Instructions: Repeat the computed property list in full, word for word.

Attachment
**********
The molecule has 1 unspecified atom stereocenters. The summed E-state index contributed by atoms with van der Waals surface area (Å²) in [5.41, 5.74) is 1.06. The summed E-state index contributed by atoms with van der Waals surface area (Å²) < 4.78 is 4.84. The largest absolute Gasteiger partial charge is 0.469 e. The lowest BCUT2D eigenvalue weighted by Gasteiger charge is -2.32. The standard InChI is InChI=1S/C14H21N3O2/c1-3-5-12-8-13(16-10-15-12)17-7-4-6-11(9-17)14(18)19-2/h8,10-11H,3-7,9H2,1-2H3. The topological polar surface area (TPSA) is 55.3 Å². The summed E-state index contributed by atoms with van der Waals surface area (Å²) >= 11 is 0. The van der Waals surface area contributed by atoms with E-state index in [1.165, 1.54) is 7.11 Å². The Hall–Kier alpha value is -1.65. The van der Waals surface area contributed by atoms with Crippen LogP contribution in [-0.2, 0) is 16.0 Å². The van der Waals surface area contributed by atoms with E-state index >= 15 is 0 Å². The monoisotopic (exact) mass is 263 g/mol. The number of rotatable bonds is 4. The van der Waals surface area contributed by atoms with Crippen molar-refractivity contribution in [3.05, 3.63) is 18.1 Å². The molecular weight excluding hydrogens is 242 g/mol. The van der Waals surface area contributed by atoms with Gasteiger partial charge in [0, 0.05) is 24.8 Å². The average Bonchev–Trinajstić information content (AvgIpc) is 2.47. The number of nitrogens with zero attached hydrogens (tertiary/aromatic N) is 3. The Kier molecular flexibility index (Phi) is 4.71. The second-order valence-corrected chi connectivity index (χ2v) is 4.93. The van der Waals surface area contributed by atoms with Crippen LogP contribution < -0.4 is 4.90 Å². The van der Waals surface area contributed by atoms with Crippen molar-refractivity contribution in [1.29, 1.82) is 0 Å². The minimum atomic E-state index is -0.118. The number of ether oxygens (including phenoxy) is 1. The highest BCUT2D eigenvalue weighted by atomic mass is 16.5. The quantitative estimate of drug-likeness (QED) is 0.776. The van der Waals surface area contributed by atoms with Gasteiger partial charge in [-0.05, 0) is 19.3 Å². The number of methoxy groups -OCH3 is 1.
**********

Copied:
The molecule has 1 unspecified atom stereocenters. The summed E-state index contributed by atoms with van der Waals surface area (Å²) in [5.41, 5.74) is 1.06. The summed E-state index contributed by atoms with van der Waals surface area (Å²) < 4.78 is 4.84. The largest absolute Gasteiger partial charge is 0.469 e. The lowest BCUT2D eigenvalue weighted by Gasteiger charge is -2.32. The standard InChI is InChI=1S/C14H21N3O2/c1-3-5-12-8-13(16-10-15-12)17-7-4-6-11(9-17)14(18)19-2/h8,10-11H,3-7,9H2,1-2H3. The topological polar surface area (TPSA) is 55.3 Å². The summed E-state index contributed by atoms with van der Waals surface area (Å²) >= 11 is 0. The van der Waals surface area contributed by atoms with E-state index in [1.165, 1.54) is 7.11 Å². The Hall–Kier alpha value is -1.65. The van der Waals surface area contributed by atoms with Crippen LogP contribution in [-0.2, 0) is 16.0 Å². The van der Waals surface area contributed by atoms with E-state index >= 15 is 0 Å². The monoisotopic (exact) mass is 263 g/mol. The number of rotatable bonds is 4. The van der Waals surface area contributed by atoms with Crippen molar-refractivity contribution in [3.05, 3.63) is 18.1 Å². The molecular weight excluding hydrogens is 242 g/mol. The van der Waals surface area contributed by atoms with Gasteiger partial charge in [0, 0.05) is 24.8 Å². The average Bonchev–Trinajstić information content (AvgIpc) is 2.47. The number of nitrogens with zero attached hydrogens (tertiary/aromatic N) is 3. The Kier molecular flexibility index (Phi) is 4.71. The second-order valence-corrected chi connectivity index (χ2v) is 4.93. The van der Waals surface area contributed by atoms with Crippen LogP contribution < -0.4 is 4.90 Å². The van der Waals surface area contributed by atoms with Crippen molar-refractivity contribution in [1.29, 1.82) is 0 Å². The minimum atomic E-state index is -0.118. The number of ether oxygens (including phenoxy) is 1. The highest BCUT2D eigenvalue weighted by atomic mass is 16.5. The quantitative estimate of drug-likeness (QED) is 0.776. The van der Waals surface area contributed by atoms with Gasteiger partial charge in [-0.05, 0) is 19.3 Å². The number of methoxy groups -OCH3 is 1.